Fine. All review so far. Here’s the new part: I was recently startled to discover that I was completely overdoing this, especially when it came to sibling conflicts. Example: son takes away daughter’s toy, daughter cries, I correct the situation, ensure that son gives toy back and apologizes, and that daughter verbalizes forgiveness of the transgression and (if she was rude in turn, which often occurs) repents in kind. This type of thing might happen five times in a day; on a bad, bickery kind of day perhaps up to ten. (more…)

 

The kindness chart July 20, 2011

Filed under: Choices,Sibling interactions,Training — Susan @ Christian Mothering @ 4:25 am

As of early July, we have a kindness chart. What’s a kindness chart, you ask? A big old piece of butcher block paper with the word “Kindness” across the top in block letters, filled in some pretty fantastic coloring-in (courtesy of my 3- and 5-year olds). Then my a simple verse, the Message version of Luke 6:36 which says, “God our Father is kind; you be kind.”  Then below that, a list of kind activities that the children have done, taped up on a kitchen cabinet next to the table. Every night at dinner we ask if they can remember one kind thing they have done (or their favorite thing, if there’s more than one), or if they can remember a kind thing the other one has done. And up it goes. When the whole paper is full of kindnesses, we’ll read them all out loud and have a kindness celebration.

The kids are amazingly into this chart; it’s become a daily highlight for us in the evenings. I’m actually surprised by how much traction this big, not-especially-pretty list has received. I got the idea when I was sitting at the doctor’s office with my infant earlier late last month. She had her two-month appointment, timed to coincide with the removal of forehead stitches for my three-year old (story for another time). I was sitting in the waiting room feeding the baby after the appointments when a woman with six children, all girls, approached me and sat down to chat. She seemed on a mission to encourage me, surrounded by my brood, since her children were all older than mine and she remembered the challenges of the early years. A very woman, and I surmised by the Bible verse memory flashcards I saw one of her girls holding that she was a believer. As they were heading out the door, one of the littlest girls picked up the flashcards her sister had left behind, and her mother said: “Sweetheart! You did a kindness for your sister, without even being asked!” (more…)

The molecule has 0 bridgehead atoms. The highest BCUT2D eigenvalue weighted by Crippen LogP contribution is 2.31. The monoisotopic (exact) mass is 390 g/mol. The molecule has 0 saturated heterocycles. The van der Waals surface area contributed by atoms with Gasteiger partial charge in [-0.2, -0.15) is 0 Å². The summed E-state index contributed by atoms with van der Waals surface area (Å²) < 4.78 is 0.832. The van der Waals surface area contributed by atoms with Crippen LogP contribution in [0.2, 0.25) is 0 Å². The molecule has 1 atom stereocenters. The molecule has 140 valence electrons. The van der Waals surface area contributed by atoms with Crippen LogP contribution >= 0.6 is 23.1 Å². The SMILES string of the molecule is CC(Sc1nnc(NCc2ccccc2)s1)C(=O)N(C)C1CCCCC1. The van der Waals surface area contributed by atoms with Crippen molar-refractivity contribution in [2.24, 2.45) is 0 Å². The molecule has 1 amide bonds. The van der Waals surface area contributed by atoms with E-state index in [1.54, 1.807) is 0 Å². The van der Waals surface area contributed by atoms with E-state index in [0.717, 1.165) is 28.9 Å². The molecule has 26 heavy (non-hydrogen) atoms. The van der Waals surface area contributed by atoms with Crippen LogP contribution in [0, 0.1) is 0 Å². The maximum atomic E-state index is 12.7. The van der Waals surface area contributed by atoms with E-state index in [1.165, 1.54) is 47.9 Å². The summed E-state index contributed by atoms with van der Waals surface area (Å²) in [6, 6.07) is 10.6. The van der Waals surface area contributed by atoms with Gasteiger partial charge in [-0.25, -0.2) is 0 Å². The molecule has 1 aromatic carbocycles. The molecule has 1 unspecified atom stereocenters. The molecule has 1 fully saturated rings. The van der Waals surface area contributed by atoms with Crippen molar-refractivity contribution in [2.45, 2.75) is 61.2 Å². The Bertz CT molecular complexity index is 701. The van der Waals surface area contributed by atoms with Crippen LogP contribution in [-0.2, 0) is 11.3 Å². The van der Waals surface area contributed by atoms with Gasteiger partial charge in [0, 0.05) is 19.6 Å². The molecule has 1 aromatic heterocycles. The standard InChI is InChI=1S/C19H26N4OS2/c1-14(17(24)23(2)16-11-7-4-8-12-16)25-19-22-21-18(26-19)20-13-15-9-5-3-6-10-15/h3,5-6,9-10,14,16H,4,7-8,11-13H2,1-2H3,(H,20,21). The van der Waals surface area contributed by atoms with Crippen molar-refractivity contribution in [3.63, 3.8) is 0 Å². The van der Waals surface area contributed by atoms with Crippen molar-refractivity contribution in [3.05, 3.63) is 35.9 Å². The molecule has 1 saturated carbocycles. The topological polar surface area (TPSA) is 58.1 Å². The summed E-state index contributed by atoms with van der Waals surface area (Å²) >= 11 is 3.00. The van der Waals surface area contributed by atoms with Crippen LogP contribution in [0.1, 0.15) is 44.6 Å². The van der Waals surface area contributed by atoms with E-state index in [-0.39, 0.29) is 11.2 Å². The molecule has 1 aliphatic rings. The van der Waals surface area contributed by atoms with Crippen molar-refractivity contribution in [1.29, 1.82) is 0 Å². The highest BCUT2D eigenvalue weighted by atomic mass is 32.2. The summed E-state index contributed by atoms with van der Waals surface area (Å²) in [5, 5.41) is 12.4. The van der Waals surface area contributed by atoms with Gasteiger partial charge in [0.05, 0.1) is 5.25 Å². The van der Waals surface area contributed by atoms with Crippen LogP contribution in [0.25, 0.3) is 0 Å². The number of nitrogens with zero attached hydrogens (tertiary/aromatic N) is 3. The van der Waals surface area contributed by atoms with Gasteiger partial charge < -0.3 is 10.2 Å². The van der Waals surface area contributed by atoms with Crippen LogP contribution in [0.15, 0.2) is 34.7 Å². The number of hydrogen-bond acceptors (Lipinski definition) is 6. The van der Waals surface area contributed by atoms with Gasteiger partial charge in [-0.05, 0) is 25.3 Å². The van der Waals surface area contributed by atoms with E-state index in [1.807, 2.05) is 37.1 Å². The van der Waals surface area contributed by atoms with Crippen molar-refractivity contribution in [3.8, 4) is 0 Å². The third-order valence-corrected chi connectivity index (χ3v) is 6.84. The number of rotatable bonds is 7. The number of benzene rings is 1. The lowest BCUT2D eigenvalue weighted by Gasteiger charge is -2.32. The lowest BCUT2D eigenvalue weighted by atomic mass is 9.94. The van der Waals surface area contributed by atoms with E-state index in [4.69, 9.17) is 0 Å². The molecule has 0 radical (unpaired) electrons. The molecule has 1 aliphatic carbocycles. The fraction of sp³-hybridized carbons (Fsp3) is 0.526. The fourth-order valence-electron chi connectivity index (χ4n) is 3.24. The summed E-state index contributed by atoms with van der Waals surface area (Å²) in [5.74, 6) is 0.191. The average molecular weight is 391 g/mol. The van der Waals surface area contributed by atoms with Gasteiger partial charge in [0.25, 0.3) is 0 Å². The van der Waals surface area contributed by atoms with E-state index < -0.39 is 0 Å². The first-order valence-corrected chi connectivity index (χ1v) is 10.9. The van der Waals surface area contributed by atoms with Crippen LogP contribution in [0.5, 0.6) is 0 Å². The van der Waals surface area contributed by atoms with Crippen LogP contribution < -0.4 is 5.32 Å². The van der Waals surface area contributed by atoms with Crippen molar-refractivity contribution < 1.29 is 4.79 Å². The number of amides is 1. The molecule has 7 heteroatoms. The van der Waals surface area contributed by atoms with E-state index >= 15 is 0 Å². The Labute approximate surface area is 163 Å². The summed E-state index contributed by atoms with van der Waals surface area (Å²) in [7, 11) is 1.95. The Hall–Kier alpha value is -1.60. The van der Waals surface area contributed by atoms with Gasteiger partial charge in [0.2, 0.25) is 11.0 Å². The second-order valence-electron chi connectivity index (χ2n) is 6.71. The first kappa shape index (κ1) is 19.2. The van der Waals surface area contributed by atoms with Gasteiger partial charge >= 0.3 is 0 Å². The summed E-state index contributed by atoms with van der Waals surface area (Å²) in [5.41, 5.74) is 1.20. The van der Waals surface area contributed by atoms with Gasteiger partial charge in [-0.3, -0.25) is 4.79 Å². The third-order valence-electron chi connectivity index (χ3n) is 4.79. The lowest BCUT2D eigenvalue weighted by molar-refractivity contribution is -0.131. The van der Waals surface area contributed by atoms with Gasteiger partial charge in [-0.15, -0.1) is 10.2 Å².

Sneakiness: a study June 25, 2010

Filed under: Authority & obedience,Behaviors,Correction,Parenting,Sibling interactions,The heart — Susan @ Christian Mothering @ 4:45 am

We’ve been in a rough patch with our delightful daughter, age 2 3/4.  Six weeks ago she transitioned to a toddler bed, and ever since things haven’t been going well.  She’s a willful child with a serious stubborn streak – now clamoring for independence, wanting to do everything herself.  She’s also a toucher, a kinesthetic learner.  I find myself telling her not to touch things (the chapstick on the counter, the cheerios on her baby sister’s tray) dozens of times a day – and then repeating myself.  I also find that a good portion of my daily energy and effort have gone into little skirmishes and behavior management with her.

Lately a new pattern began emerging: she started to behave in a sneaky way. She took her brother’s dessert donut while he and his dad were in the back yard for a minute, watching a passing plane. She’d draw on his coloring paper  when he left the table, feigning igorance (fooling neither me nor him).  Visiting friends on Tuesday, she climbed a chair and helped herself to a cookie on the dining room table that I had explicitly told her – moments earlier – was off limits till after lunch.  An hour later she was in the bathroom pumping mounds of liquid soap into her hand while everyone else was eating.

I was perplexed.  Sneakiness causes appeared to be: 1) she enjoys doing what she knows she’s not supposed to be doing; 2) her tactile nature and strong temptation to touch things; 3) her blossoming independent, “do it myself” streak.  If I were “this behavior is a normal part of development” type of mom, I’d shrug it off as just an annoyance to be managed and endured till she grows out of it.  But I’m not.  Yet correcting the infractions was bearing little fruit, and I was stumped.  (more…)

 

Correction within the “Gospel bubble” April 30, 2010